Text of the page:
TUESDAY, Sept. 23 (HealthDay News) -- The common practice of adding whole brain radiation to more focused radiation treatment for cancers that have spread to the brain not only caused greater learning and memory problems, but also was associated with a shorter survival time in a controlled study.
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The survival time data should be approached with caution, because the primary purpose of the study was to help settle a debate about the effects of whole brain radiation on mental function, said study author Dr. Eric L. Chang, an associate professor of radiation oncology at M. D. Anderson Cancer Center in Houston. He presented the results Sept. 22 at the American Society for Therapeutic Radiology and Oncology annual meeting, in Boston.
But, he said, "this report will stimulate a lot of comment because of results we did not expect."
Opinions about the best treatment for cancers that start somewhere in the body and spread to the brain are divided, with some physicians using only stereotactic radiosurgery, which pinpoints radiation directly at the brain cancer colonies, and others adding whole brain radiation, Chang said.
"No one has been able to show that one treatment is better," he said. "It is up to patient preference, physician preference, the philosophy of the institution and what people have been told by their medical oncologists."
The study compared results of treatment for 58 patients with one or more brain metastases -- who got either sterotactic radiosurgery alone or accompanied by whole brain radiation.
The study was halted after interim results showed that patients who received both therapies had a 49 percent decline in learning and memory function at four months, compared to those who had stereotactic radiosurgery alone. Their mental function decreased by an average of 23 percent.
Survival time for those getting the single treatment was 15.2 months, compared to 5.6 months for those getting the combined therapy, Chang said.
"The expectation was that the two arms would have similar survival," he said. "We were surprised by that result. Previous studies said there was not a difference in survival time."
Because of the trial results, "personally, I am now very much inclined to offer radiosurgery alone," Chang said.
"We haven't widely shared these results at all," he said, adding that, "I believe this study definitely sheds light on the subject and may establish a new standard of care for this condition."
But the study is unlikely to have a major effect on medical practice for several reasons, said Dr. Minesh Mehta, a professor of human oncology at the University of Wisconsin.
For one thing, "the field already is divided into those who believe in whole brain radiation and those who don't," Mehta said. And those who doubt will note that the study included a small number of patients and took six years to complete, he noted.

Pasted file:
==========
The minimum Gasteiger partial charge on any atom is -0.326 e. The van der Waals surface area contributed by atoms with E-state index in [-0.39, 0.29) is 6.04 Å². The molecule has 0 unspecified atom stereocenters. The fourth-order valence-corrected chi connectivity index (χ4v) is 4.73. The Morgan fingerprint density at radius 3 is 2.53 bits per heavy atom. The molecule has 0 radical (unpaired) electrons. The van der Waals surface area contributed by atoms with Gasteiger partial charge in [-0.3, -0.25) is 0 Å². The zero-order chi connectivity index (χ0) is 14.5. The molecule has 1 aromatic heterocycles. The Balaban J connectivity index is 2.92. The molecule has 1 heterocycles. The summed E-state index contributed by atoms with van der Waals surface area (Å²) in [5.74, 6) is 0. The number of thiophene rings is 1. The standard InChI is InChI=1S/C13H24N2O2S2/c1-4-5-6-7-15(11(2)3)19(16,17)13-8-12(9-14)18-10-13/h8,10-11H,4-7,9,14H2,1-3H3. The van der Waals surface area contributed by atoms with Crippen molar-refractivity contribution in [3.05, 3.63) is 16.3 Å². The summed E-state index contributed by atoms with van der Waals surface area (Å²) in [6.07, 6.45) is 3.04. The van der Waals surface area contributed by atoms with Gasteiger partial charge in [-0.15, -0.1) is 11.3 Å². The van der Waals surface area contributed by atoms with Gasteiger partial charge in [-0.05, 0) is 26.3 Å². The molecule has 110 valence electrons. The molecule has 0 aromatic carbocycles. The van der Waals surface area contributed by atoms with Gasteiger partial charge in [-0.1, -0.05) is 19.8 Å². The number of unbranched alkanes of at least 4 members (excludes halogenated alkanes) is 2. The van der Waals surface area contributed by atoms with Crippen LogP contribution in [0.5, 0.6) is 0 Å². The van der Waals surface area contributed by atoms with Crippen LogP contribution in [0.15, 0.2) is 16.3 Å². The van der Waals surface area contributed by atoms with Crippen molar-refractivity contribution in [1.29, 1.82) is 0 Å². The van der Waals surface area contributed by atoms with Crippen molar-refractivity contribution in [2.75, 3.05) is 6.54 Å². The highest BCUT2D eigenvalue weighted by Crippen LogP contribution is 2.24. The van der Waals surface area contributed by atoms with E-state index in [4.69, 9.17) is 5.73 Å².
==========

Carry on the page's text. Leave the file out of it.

The small number could indicate that participants were carefully selected, Mehta said. "The fact that it took so long to accrue the patients in this trial makes you wonder what biases in selection might have skewed the trial," he said.
And the shorter survival time for those who got whole brain radiation "implies that a poorer category of patients were randomized to whole brain radiation," Mehta said.
Another study expected to be reported Sept. 24 at the meeting found unsurprisingly that long-term survivors of adult cancers often have psychological stress severe enough to cause problems in social, work or school situations.
The report came from Harvard Medical School, where researchers used data on 4,712 cancer survivors from a national health study. The average age when cancer was diagnosed was 47, and the survivors were interviewed 15 years later. They were twice as likely to report psychological stress as Americans never diagnosed with cancer, the researchers reported.
Since there are an estimated 12 million American adults who have survived cancer, the finding should "encourage routine psychological screening of these survivors," said a statement by Dr. Karen Hoffman, the Harvard radiation oncologist who was expected to deliver the report.
SOURCES: Eric L. Chang, M.D., associate professor, radiation oncology, M.D. Anderson Cancer Center, Houston; Minesh Mehta, M.D., professor, human oncology, University of Wisconsin; Sept. 22, 2008, meeting, American Society for Therapeutic Radiology and Oncology, Boston
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